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Stamford. Elizabeth Pulley. Murder Most Foul

Chris Hunt 2022

On March 16th 1860 there occurred in High Street, St Martins, a murder most foul when Elizabeth Pulley, ‘spinster of that parish’ was murdered in her own home and valuables stolen by a near neighbour, Henry Corby.

Although first thought to be an unfortunate accident. Having failed to cover-up his crime by attempting to burn the body of the deceased, but when evidence was found that pointed towards his involvement and the body exhumed he was arrested and charged with her murder. Before he was committed to trial he took his own life in Stamford Gaol. This crime was not just of local interest, articles reporting the case appeared in local, regional and national newspapers. The Victorians loved to read about gruesome murders. The last public hanging did not place till eight years later. There must have been some who were disappointed that Henry Corby took his own life, which ironically he did by hanging in his prison cell.

Printed broadside ballads were a common sight being sold on the streets, on market days and at fairs. They were quickly printed on cheap paper whenever publishers saw a profit. The murder of Elizabeth Pulley was just such an opportunity as can be seen from the following transcribed document which was printed by Taylor, Printer, Brick Lane, Bethnal Green (London). Although undated the original dates from 1860. Although we can read it from a moral viewpoint, it could be suggested that it falls into a ballad sub-genre best described as Gallows Literature.




Who was Murdered, Robbed, and Burnt at Stamford


The cruelest murder e’re was pen’d,

Has in that place been found.

Elizabeth Pulley, a lady was,

To the poor was good and kind,

Who was robbed & murdered by a wretch

To a cinder burnt we find.

The gold rings from her finger,

The murderer took away,

The writing-desk and a bank-note,

With a hundred pounds they say.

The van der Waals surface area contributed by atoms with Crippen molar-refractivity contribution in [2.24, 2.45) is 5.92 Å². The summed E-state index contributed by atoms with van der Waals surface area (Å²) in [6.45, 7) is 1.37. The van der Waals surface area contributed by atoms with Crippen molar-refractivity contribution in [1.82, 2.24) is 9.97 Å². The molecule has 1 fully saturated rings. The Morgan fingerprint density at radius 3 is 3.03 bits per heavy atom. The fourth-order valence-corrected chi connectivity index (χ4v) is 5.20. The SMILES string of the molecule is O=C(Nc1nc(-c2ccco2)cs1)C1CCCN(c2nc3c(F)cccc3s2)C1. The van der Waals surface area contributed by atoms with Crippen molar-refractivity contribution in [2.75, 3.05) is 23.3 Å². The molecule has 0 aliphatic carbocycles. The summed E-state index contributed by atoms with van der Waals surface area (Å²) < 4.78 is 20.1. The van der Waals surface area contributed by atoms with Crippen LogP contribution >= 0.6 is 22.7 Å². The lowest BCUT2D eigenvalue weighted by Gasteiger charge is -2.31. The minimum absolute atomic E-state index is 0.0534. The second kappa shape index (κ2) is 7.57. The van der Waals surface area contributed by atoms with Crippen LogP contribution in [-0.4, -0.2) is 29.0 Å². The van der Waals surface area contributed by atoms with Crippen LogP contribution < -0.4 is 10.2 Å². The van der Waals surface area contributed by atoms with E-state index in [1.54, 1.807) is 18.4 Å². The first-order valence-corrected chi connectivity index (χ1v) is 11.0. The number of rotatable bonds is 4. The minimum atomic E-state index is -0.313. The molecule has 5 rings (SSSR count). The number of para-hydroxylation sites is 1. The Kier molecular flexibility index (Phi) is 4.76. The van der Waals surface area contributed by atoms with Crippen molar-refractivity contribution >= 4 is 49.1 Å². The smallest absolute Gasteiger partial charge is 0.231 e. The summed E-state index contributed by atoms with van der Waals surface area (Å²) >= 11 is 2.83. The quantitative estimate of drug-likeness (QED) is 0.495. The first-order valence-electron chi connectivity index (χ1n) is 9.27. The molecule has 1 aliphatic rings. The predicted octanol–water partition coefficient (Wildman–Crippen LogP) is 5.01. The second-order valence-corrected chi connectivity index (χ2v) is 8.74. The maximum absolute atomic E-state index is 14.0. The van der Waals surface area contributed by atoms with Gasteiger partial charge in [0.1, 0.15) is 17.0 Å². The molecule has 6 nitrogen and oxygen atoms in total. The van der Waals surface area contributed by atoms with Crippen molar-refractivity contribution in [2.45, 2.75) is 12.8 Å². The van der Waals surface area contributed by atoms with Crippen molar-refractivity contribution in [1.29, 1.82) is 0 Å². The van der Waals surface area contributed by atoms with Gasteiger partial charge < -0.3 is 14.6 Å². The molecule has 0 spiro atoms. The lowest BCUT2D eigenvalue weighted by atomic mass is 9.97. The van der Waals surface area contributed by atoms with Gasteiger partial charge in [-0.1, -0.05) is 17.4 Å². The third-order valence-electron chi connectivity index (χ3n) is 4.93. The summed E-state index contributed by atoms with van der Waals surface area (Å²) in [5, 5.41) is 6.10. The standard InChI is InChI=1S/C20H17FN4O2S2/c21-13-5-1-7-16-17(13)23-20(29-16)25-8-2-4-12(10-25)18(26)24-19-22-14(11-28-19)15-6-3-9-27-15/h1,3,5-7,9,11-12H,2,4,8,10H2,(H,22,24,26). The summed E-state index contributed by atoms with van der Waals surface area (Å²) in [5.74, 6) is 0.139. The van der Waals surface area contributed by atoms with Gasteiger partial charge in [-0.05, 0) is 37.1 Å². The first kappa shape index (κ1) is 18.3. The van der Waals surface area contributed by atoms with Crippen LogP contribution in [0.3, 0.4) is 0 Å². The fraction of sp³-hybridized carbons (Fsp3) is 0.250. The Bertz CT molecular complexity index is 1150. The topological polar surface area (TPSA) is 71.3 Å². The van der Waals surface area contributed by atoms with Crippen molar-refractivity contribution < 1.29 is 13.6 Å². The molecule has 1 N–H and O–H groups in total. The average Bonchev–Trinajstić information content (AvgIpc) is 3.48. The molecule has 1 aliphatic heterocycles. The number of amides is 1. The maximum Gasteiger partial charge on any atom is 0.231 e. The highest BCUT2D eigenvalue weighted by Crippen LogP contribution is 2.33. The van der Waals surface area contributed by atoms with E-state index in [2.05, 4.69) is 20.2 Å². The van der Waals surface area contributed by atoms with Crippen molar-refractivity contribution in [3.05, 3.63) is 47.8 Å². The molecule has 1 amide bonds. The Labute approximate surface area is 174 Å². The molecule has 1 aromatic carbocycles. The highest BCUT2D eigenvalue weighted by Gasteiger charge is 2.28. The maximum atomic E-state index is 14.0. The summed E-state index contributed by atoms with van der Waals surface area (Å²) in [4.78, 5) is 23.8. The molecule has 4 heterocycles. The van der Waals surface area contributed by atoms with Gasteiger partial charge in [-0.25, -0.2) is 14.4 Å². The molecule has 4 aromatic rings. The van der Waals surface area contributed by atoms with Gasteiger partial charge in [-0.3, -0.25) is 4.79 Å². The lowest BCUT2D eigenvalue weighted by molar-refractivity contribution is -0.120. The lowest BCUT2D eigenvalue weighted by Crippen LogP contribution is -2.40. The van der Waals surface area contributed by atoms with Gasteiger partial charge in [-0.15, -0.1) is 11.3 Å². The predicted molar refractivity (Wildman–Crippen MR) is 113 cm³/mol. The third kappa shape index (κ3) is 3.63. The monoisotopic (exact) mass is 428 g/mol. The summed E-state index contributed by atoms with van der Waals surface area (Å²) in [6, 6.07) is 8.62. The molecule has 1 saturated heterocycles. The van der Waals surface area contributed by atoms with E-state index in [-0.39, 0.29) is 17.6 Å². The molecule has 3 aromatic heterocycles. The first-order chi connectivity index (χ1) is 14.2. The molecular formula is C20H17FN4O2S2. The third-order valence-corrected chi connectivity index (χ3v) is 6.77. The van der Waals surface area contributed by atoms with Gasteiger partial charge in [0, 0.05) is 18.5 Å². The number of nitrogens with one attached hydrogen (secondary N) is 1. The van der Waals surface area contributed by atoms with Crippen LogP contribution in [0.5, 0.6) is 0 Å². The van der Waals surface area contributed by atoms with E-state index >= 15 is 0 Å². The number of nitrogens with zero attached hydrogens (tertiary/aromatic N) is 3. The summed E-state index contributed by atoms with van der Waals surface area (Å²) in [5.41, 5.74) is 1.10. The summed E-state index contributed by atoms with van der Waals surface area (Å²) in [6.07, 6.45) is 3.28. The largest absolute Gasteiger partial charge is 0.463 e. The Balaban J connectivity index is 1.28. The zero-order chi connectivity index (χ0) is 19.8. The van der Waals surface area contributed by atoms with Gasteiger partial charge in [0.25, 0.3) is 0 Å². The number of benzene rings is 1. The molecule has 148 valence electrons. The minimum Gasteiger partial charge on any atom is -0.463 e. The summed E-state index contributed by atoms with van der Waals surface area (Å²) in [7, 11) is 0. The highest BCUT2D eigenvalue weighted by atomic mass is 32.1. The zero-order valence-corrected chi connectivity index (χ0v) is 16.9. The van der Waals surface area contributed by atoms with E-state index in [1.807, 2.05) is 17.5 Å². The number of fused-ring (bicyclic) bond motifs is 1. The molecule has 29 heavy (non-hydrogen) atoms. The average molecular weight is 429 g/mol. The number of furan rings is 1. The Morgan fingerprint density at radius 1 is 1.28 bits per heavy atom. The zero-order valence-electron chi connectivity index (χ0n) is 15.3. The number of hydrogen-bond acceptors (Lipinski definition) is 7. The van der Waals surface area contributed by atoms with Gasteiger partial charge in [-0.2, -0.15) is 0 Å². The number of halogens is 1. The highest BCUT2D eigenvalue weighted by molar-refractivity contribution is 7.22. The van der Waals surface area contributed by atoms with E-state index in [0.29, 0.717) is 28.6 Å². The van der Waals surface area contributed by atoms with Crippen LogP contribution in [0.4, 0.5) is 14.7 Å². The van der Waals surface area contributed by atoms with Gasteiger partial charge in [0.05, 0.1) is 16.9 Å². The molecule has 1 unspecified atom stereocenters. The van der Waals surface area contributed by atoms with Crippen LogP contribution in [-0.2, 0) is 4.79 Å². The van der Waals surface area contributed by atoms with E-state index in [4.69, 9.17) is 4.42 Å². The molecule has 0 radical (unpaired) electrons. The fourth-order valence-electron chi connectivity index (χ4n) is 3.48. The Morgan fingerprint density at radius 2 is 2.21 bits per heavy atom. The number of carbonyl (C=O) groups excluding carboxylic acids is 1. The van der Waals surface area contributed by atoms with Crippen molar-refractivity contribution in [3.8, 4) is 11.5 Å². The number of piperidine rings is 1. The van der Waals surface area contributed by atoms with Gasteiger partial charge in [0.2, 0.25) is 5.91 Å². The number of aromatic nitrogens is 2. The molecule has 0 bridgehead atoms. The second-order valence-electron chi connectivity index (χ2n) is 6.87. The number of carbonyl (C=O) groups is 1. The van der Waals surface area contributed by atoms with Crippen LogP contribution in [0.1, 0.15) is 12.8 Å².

The silver-plate and other things,

Both gold and silver coin,

He took from Lady Pulley,

Who was so good and kind.

The white-locks from off her head,

The murderer he must tear,

For amongst burnt clothing and other things,

Was found much human hair.

The carpenter that did her work,

Henry Corby, was his name.

And for that horrid murder

They took him for the same.

He must have had a heart of stone,

To do that dreadful deed,

For of all the murders that ere was done,

This is the worst, indeed.

To a cinder burnt the lady,

Oh, what a cruel one;

In the ashes was found her tooth,

Likewise her finger bone.

Oh, the deed was laid to Corby,

A carpenter by trade;

And since the murder has been done,

He many a debt has paid.

Two young men that was in his shop,

On a shelf, they by chance did see,

The writing-desk and the gold rings,

Which belonged to Mrs Pulley.

For Elizabeth and Thomas Pulley,

On the gold rings were their names,

Which those young men saw in the shop

And to the police they told the same.

For murder they took Corby,

And charged him with the crime,

And remanded he has been

At Stamford different times.

Upon the nineteenth day of April,

Just at the break of day,

Fast to a bar of the window,

Corby hung himself, they say.

And those that read these verses,

Cannot help to shed a tear,

For on a slate he had wrote these words,

Unto his wife and children dear.

From public-houses, my dear boy,

I pray you keep away,

And try to assist your mother,

Much as in your power lay.

Do try to help one another,

Through this wide world of care,

Farewell to you, my loving wife,

Adieu my children, dear.

Taylor, Printer, 93, Brick Lane, Bethnal Green

A print version can be downloaded HERE

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